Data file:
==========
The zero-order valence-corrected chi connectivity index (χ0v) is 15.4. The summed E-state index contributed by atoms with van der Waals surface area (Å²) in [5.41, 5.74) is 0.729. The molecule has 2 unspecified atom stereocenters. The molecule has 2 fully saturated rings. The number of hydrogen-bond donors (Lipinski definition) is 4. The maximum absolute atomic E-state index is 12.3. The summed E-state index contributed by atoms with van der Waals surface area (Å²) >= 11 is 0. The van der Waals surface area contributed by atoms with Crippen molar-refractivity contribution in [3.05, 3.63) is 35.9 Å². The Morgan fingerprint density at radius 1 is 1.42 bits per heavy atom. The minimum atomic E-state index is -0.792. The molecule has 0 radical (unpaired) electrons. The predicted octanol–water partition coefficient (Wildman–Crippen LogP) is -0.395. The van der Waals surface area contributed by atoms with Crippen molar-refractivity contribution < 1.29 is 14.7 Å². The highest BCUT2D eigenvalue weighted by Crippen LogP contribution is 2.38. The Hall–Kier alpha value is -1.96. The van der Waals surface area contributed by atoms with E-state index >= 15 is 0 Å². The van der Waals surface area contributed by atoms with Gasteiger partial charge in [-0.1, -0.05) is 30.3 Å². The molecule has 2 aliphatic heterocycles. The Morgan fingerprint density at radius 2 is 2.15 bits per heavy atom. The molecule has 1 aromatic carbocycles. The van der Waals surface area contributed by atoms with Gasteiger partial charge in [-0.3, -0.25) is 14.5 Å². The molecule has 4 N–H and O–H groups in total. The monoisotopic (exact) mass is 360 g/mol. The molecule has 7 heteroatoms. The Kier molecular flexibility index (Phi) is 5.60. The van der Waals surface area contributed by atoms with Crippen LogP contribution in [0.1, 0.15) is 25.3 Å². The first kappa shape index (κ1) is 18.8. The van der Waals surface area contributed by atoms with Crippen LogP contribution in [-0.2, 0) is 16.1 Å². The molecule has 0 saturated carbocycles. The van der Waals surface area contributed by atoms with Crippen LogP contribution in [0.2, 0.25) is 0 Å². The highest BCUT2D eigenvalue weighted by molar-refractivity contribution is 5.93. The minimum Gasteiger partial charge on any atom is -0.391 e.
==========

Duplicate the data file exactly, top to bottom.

The zero-order valence-corrected chi connectivity index (χ0v) is 15.4. The summed E-state index contributed by atoms with van der Waals surface area (Å²) in [5.41, 5.74) is 0.729. The molecule has 2 unspecified atom stereocenters. The molecule has 2 fully saturated rings. The number of hydrogen-bond donors (Lipinski definition) is 4. The maximum absolute atomic E-state index is 12.3. The summed E-state index contributed by atoms with van der Waals surface area (Å²) >= 11 is 0. The van der Waals surface area contributed by atoms with Crippen molar-refractivity contribution in [3.05, 3.63) is 35.9 Å². The Morgan fingerprint density at radius 1 is 1.42 bits per heavy atom. The minimum atomic E-state index is -0.792. The molecule has 0 radical (unpaired) electrons. The predicted octanol–water partition coefficient (Wildman–Crippen LogP) is -0.395. The van der Waals surface area contributed by atoms with Crippen molar-refractivity contribution < 1.29 is 14.7 Å². The highest BCUT2D eigenvalue weighted by Crippen LogP contribution is 2.38. The Hall–Kier alpha value is -1.96. The van der Waals surface area contributed by atoms with E-state index >= 15 is 0 Å². The van der Waals surface area contributed by atoms with Gasteiger partial charge in [-0.1, -0.05) is 30.3 Å². The molecule has 2 aliphatic heterocycles. The Morgan fingerprint density at radius 2 is 2.15 bits per heavy atom. The molecule has 1 aromatic carbocycles. The van der Waals surface area contributed by atoms with Gasteiger partial charge in [-0.3, -0.25) is 14.5 Å². The molecule has 4 N–H and O–H groups in total. The monoisotopic (exact) mass is 360 g/mol. The molecule has 7 heteroatoms. The Kier molecular flexibility index (Phi) is 5.60. The van der Waals surface area contributed by atoms with Crippen LogP contribution in [0.1, 0.15) is 25.3 Å². The first kappa shape index (κ1) is 18.8. The van der Waals surface area contributed by atoms with Crippen LogP contribution in [-0.2, 0) is 16.1 Å². The molecule has 0 saturated carbocycles. The van der Waals surface area contributed by atoms with Crippen LogP contribution in [0.2, 0.25) is 0 Å². The highest BCUT2D eigenvalue weighted by molar-refractivity contribution is 5.93. The minimum Gasteiger partial charge on any atom is -0.391 e.